Purchasing a CSA like Harvest of Hope is also a great option. CSA stands for community supported agriculture, and it means paying a local farm in advance for a weekly delivery of fresh, organic vegetables and even eggs. Not only are you avoiding plastic packaging, but you’re helping to combat poverty through sustainable micro-enterprises with farmers in Khayelitsha, Nyanga, and Philippi. If you don’t live in Cape Town, look online for a CSA in your area!
Enjoy fresh, vibrant veggies with a CSA!
When it came to RUNNING ERRANDS, the consensus was again that preparation is crucial. “If you forget to bring your anti-plastic kit (water bottle, shopping bags, Tupperware) you are screwed!” says Zoe. “I stopped in at the shopping centre to get a few things and got really thirsty walking around. I had to visit 3 shops before finding water in a glass bottle.”
Going plastic-free is tied with the minimalist movement – it means investing in long-lasting, practical items that you love. Our consumerist culture encourages us to cycle through so much stuff, making cheap purchases every season. This hurts the earth and our wallets! Instead, think about how you can green the items in your life that you’re using on a regular basis. For example, rather than picking up clothes from the laundromat in a plastic bag each week, DIY a cute cloth laundry bag out of some old pillowcases!
WHAT WE LEARNED GOING PLASTIC-FREE
1. You realise how much plastic you’re throwing away, and you also become conscious of non-plastic items that are being tossed! “I thought that I was a conscious consumer,” says Justine, “but through this challenge I realised how normalised our consumer habits are that we accept plastic into so many areas of our lives.” It’s the awareness that matters – you are no longer mindlessly throwing plastic into the bin every day.
2. You eat healthier! When you can’t buy packaged crisps, you find yourself eating far less processed food and reaching for whole foods like apples instead. I went down to the store after lunch seeking chocolate and left with an orange!
3. You save money. At the grocery store, you only buy the things you need – because unnecessary snacks are generally wrapped in plastic. When you have to think about everything you buy, you realise you don’t really need most of it.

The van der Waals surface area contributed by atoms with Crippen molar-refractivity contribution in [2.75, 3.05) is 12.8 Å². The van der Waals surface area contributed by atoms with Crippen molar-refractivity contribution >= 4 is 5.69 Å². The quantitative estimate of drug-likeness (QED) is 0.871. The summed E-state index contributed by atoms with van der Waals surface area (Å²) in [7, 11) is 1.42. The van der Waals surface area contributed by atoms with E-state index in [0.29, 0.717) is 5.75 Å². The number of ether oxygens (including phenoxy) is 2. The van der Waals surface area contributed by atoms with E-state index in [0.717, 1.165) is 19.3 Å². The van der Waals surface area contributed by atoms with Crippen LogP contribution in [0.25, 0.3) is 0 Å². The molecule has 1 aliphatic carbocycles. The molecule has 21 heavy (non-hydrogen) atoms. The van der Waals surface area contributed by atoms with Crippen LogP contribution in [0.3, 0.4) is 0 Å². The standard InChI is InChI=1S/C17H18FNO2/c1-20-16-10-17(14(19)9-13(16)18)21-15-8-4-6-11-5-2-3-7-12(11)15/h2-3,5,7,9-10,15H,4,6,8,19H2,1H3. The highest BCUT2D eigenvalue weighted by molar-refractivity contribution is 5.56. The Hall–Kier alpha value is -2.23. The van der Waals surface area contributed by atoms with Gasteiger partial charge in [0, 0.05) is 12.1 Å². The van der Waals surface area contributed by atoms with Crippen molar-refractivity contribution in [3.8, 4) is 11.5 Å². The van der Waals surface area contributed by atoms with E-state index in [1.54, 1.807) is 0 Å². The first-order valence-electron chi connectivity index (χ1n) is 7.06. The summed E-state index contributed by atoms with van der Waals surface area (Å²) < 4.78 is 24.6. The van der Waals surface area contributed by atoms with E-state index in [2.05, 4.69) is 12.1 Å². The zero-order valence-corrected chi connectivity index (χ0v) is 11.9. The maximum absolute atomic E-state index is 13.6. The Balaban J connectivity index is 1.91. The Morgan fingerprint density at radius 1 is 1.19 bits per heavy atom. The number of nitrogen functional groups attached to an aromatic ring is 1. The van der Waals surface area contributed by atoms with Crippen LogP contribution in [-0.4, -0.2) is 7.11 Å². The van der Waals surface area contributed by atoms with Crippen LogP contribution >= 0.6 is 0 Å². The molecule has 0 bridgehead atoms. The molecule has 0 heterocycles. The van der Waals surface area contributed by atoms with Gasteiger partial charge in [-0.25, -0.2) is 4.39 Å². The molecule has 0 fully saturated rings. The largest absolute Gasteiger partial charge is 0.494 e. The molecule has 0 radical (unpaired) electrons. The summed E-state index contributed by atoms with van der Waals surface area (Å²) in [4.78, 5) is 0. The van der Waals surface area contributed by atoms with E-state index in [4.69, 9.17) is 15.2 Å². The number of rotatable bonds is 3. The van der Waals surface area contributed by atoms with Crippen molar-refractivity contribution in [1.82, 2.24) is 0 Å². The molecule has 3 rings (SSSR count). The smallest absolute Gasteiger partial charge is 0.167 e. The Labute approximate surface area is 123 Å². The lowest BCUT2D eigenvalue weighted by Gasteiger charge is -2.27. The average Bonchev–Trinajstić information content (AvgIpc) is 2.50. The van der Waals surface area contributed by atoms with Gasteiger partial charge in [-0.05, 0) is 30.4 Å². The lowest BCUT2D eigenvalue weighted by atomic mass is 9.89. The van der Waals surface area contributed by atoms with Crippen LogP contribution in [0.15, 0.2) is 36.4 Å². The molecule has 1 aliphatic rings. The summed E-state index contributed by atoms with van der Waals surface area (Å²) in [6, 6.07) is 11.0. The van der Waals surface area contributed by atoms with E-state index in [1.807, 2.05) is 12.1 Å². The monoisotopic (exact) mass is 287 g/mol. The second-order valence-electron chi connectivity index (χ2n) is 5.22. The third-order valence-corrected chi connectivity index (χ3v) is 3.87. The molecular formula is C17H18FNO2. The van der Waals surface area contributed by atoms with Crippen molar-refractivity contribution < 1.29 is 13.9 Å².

WHAT YOU CAN DO TO LIVE PLASTIC-FREE
1. The carry-everywhere kit. A jar, a fork, a cloth bag, & a reusable container for leftovers/takeaway. Bring them EVERYWHERE! As Zoe puts it, “If you want to make a change, you need to set yourself up for success!”
2. Make it a habit. Get in the habit of asking for drinks without a straw. They are the epitome of the “use once and throw it away” mentality, and they aren’t even necessary! Not to mention the heartbreaking impact they have on marine life. This means keeping on your toes; ordering a smoothie at a café or a drink at a bar should always include the sentence, “No straw, please!”
3. Shop local. Talking one-on-one with local business owners is more effective than trying to find plastic-free foods at the supermarket. For fruit and produce, seek out farmer’s markets and street stalls. Buy bread in a paper bag from a local bakery (or bake your own if you’re feeling adventurous)!
4. Invest in some jars. Mason jars are great for everything – carrying water, buying an iced coffee, bringing lunch to work. Break up with cling wrap and use jars for leftovers, or bee’s wrap makes a great alternative!
How Zoe brings her breakfast to work every day!
Maybe refusing one straw at a cafe won’t solve our plastic problem. But maybe the person behind you is listening, and that person tells a friend – and that’s how it begins. We think it’s impossible to change society, but we are society! So, we encourage you – act with confidence, raise your voice, be brave. Through our own daily actions and the choices we make, we can save the world.
In order to tackle the problems of tomorrow, we need to empower the next generation of environmentalists today. Support Greenpop in educating future environmental stewards!